Can Traumatic Work Injuries Cause Depression?
October 30, 2021
After a traumatic work accident, employees often need long-term medical care and physical therapy. Depending on the severity of the injury, they may face health problems that linger for a lifetime.
Serious work injuries may also result in depression, post-traumatic stress disorder (PTSD), or other mental conditions. These conditions are more than just a general feeling of sadness, and they often prevent individuals from resuming normal activities, including a return to the workforce.
Although these complications constitute real disabilities that result in financial loss, they may be dismissed and considered non-compensable. Recovering damages in these cases requires proving the relationship between the traumatic work injury and the individual’s development of depression or other mental disability.
What Constitutes Depression?
According to the American Psychiatric Association (APA), depression is a serious mental illness that lasts for at least two weeks, disrupting an individual’s ability to function at work or at home. Continued depression can lead to a variety of emotional and physical problems.
Although sadness is one aspect of this condition, depression is much more than just feeling sad. Symptoms of depression include but are not limited to the following:
- Difficulty sleeping or sleeping too much
- Changes in appetite
- Difficulty concentrating
- Speech problems
- Feelings of worthlessness
- Suicidal thoughts
Some individuals diagnosed with major depression also experience joint pain, limb pain, back pain, and gastrointestinal problems.
Depression affects about one in every 15 adults in the U.S., according to the APA. There are many factors, which may make an individual more likely to develop depression. A serious illness or trauma, including injuries caused by a devastating work accident, may also result in depression.
What Types of Work Injuries May Trigger Depression?
Many types of work injuries may trigger depression, including traumatic brain injuries (TBIs), severe fractures, crush injuries, and any type of injury that results in severe and chronic pain.
One reason why a traumatic work injury may trigger depression is that physical pain and depression have a deep biological connection. Serotonin and norepinephrine, two important neurotransmitters in the brain, influence both pain and mood. Due to this connection, individuals who are subject to painful injury are more susceptible to experiencing debilitating depression.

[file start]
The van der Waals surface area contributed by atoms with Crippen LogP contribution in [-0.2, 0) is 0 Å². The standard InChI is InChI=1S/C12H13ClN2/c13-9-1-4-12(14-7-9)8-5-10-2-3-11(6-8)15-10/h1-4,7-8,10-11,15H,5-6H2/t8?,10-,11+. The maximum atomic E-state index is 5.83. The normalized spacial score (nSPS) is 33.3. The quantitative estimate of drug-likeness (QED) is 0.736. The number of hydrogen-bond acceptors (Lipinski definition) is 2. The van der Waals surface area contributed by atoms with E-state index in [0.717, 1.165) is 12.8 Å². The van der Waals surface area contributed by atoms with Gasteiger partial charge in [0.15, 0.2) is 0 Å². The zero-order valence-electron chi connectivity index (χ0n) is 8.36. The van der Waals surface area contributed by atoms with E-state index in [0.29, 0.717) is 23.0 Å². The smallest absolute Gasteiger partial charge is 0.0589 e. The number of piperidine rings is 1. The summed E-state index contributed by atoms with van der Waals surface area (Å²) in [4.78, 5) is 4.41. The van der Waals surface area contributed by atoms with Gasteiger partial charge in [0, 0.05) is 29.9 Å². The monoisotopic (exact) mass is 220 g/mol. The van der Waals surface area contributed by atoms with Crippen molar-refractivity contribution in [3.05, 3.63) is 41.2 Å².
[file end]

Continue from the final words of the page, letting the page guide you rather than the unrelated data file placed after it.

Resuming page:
How Common Is Depression Among Head Injury Patients?
Head injuries remain an under-recognized cause of depression. Several studies estimate that as many as one-quarter of all people who experience a TBI will develop major depressive disorder. Tragically, suicide is a leading cause of death among patients with a TBI, according to the Centers for Disease Control and Prevention (CDC).
Workers who experience a head injury on the job often are not aware about the severity of the injury. That is because many brain injuries do not result in recognizable physical problems right away. Concussions and other closed-head injuries may seem to be invisible because the injured worker does not have a bleeding wound or other visible signs of harm.
Workers who may have hit their head in an accident on the job should seek immediate medical attention for possible concussion, even if there is no outward visible sign of injury. The sooner injured workers are examined, the sooner their treatment can begin, helping them avoid or minimize long-term complications. It is also very important for injured workers to go to their follow-up appointments to document complications that may develop later.
Is There a Link Between PTSD and Depression?
Individuals who experience or witness a serious accident or other disturbing event may develop PTSD, a serious mental illness. Research suggests that there is a link between PTSD and depression, as about half of the individuals diagnosed with PTSD also develop major depressive disorder (MDD).
PTSD symptoms usually appear several weeks or months after the disturbing event. These symptoms include but are not limited to the following:
- Flashbacks of the event
- Mood swings and negative thoughts
- Avoiding anything that is a reminder of the event